10 Congress information Mobile phones Participants are kindly requested to keep their mobile phones turned off while attending the scientific sessions in the meeting rooms. Currency The official Austrian currency is EURO. Electricity Electrical current is 220 volts, 50 Hz. Two-prong plugs are standard. Time The time in Wien is Central European Time (GMT+1). Contact If you need further information regarding technical details, please contact: Ovidiu For updates and details please visit our website/ 09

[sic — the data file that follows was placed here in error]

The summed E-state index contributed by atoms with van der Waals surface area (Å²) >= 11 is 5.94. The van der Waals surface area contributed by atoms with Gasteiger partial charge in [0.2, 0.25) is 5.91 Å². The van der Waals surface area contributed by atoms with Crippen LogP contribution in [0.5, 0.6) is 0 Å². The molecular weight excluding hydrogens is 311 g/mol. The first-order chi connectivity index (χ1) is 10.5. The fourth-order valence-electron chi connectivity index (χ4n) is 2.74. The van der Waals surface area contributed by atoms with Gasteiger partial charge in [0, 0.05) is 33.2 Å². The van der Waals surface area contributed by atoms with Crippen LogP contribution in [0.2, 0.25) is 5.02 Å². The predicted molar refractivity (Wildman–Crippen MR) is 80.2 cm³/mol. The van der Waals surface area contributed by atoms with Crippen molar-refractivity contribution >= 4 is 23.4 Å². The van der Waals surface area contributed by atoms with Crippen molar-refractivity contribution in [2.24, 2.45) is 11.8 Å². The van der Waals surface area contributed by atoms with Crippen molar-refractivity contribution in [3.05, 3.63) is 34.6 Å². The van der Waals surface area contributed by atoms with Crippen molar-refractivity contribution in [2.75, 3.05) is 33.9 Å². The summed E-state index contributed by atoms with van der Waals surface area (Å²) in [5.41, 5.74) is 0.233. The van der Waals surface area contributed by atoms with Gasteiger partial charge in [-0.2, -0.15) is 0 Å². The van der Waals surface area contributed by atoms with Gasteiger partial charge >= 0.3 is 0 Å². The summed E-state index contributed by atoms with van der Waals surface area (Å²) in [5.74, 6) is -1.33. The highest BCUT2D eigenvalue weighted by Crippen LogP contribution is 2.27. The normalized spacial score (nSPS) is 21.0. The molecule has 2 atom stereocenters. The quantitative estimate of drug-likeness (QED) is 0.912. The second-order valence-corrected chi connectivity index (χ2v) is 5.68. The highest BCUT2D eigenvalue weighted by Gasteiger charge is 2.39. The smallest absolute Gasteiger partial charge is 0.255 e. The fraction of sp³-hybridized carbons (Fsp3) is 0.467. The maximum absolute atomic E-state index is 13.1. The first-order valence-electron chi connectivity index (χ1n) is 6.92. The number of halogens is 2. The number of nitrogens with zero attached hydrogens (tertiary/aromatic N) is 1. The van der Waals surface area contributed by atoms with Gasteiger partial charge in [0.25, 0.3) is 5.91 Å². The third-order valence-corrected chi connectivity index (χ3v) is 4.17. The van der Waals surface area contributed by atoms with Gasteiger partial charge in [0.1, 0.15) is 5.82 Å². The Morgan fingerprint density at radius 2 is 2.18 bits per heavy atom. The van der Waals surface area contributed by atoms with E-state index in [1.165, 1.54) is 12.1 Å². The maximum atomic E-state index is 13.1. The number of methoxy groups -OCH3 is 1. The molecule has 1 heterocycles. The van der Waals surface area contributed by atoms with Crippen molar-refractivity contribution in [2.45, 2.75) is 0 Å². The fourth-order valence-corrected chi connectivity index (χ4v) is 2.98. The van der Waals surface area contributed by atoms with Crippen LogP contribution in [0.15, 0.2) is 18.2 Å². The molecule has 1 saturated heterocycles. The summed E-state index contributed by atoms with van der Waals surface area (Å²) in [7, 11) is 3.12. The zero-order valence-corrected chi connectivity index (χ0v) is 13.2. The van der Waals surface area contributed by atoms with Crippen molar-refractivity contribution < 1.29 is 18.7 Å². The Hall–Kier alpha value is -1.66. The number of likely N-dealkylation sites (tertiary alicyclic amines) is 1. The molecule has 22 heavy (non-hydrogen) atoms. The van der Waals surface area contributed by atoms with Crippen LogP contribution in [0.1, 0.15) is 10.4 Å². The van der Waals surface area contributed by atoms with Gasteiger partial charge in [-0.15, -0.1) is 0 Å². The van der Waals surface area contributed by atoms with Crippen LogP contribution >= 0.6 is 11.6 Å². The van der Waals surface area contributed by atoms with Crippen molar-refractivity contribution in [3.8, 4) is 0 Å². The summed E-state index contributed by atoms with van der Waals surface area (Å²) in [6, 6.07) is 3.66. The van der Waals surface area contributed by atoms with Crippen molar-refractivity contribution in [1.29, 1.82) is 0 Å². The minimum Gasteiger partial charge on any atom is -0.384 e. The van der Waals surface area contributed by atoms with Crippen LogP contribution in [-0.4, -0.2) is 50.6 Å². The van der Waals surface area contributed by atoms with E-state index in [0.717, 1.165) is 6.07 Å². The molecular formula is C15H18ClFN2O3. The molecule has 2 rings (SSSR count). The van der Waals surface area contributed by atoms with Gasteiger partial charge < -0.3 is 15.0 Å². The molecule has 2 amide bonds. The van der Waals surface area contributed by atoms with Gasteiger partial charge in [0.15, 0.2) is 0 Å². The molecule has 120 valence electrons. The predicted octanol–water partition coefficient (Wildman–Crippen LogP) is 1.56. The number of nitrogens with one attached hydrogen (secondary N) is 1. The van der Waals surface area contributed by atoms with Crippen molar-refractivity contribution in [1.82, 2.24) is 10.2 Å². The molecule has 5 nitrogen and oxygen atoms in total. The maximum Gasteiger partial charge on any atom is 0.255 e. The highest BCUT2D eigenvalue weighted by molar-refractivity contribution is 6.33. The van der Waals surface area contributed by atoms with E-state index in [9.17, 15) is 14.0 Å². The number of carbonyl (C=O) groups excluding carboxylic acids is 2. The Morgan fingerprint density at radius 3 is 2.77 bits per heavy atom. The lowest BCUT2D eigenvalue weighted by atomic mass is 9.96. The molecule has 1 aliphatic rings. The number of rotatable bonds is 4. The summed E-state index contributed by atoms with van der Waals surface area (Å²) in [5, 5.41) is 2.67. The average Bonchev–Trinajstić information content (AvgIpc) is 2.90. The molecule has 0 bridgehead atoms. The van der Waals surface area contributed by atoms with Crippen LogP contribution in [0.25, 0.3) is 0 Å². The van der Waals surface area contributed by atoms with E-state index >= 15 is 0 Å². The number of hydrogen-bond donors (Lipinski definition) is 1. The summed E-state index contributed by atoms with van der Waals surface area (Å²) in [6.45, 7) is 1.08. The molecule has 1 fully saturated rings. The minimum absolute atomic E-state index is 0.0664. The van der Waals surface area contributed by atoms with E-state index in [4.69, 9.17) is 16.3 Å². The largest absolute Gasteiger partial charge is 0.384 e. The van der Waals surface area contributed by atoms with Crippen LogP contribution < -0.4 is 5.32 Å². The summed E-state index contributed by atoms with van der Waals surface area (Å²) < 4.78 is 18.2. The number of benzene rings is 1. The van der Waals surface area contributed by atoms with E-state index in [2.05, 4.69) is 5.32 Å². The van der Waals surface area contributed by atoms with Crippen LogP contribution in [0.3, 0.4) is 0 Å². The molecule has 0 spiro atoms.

12 scientific program 3rd of March 2009 Tuesday / Park Congress 1 DEMENTIA Chairpersons: Amos Korczyn, Leontino Battistin 16:00-16:15 16:15-16:30 16:30-16:45 Alla Guekht Amos Korczyn Peter Riederer Seizures and dementia after stroke Is Vascular cognitive impairment a useful concept? Insulin and insulin-receptor dysfunction in an Alzheimer model Discussions 10 min NEUROPROTECTION/ Session 1 Chairpersons: Peter Riederer, Dafin Mureşanu 16:55-17:10 17:10-17:25 17:25-17:40 Bogdan Popescu Klaus Toyka Gregory Oxenkrug A rat model of Parkinson s disease for testing neuroprotective drugs effects of Cerebrolysin The pathogenic role of autoantibodies to amphiphysin in Stiff-Person Syndrome from bed to bench Neuroprotective role (against glaucoma, hypertension and lipid peroxidation - arachidonic acid cascade) of agonists to Melatonin type 3/Quinone Reductase 2 binding site Discussions 10 min 17:50 18:10 COFFEE BREAK STROKE Chairpersons: Franz Aichner, Natan Bornstein 18:10-18:25 18:25-18:40 18:40-18:55 18:55-19:10 Natan Bornstein Ovidiu Băjenaru Franz Aichner Nada Sternic Secondary stroke prevention-update Medical management of brain diseases and metabolic syndrome Thrombolysis in stroke The role of decreased insulin sensitivity as a stroke risk factor Discussions 10 min 11